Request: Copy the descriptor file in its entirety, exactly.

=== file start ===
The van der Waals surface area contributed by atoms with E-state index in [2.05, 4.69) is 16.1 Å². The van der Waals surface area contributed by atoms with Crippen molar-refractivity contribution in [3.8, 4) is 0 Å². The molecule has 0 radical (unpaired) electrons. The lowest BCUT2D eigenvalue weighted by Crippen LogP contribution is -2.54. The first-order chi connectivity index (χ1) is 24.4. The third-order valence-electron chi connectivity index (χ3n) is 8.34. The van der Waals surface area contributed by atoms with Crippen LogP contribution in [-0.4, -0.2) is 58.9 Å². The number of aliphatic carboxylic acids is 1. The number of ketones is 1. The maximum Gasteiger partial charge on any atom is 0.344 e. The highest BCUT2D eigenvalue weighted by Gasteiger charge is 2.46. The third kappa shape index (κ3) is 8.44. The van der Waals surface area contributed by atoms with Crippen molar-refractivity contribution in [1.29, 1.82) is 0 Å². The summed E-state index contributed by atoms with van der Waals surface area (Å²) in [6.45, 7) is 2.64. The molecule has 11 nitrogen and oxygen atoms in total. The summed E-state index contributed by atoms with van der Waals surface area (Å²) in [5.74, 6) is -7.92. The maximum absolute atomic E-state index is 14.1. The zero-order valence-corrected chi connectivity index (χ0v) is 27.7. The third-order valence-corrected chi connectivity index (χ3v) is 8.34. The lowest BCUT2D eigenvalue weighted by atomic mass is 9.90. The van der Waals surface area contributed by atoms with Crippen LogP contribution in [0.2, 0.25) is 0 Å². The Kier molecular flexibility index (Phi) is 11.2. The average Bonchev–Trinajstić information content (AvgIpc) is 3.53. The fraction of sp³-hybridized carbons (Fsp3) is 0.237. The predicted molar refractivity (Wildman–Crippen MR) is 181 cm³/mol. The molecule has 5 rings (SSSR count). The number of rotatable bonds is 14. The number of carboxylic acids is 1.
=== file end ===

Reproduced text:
The van der Waals surface area contributed by atoms with E-state index in [2.05, 4.69) is 16.1 Å². The van der Waals surface area contributed by atoms with Crippen molar-refractivity contribution in [3.8, 4) is 0 Å². The molecule has 0 radical (unpaired) electrons. The lowest BCUT2D eigenvalue weighted by Crippen LogP contribution is -2.54. The first-order chi connectivity index (χ1) is 24.4. The third-order valence-electron chi connectivity index (χ3n) is 8.34. The van der Waals surface area contributed by atoms with Crippen LogP contribution in [-0.4, -0.2) is 58.9 Å². The number of aliphatic carboxylic acids is 1. The number of ketones is 1. The maximum Gasteiger partial charge on any atom is 0.344 e. The highest BCUT2D eigenvalue weighted by Gasteiger charge is 2.46. The third kappa shape index (κ3) is 8.44. The van der Waals surface area contributed by atoms with Crippen molar-refractivity contribution in [1.29, 1.82) is 0 Å². The summed E-state index contributed by atoms with van der Waals surface area (Å²) in [6.45, 7) is 2.64. The molecule has 11 nitrogen and oxygen atoms in total. The summed E-state index contributed by atoms with van der Waals surface area (Å²) in [5.74, 6) is -7.92. The maximum absolute atomic E-state index is 14.1. The zero-order valence-corrected chi connectivity index (χ0v) is 27.7. The third-order valence-corrected chi connectivity index (χ3v) is 8.34. The lowest BCUT2D eigenvalue weighted by atomic mass is 9.90. The van der Waals surface area contributed by atoms with Crippen LogP contribution in [0.2, 0.25) is 0 Å². The Kier molecular flexibility index (Phi) is 11.2. The average Bonchev–Trinajstić information content (AvgIpc) is 3.53. The fraction of sp³-hybridized carbons (Fsp3) is 0.237. The predicted molar refractivity (Wildman–Crippen MR) is 181 cm³/mol. The molecule has 5 rings (SSSR count). The number of rotatable bonds is 14. The number of carboxylic acids is 1.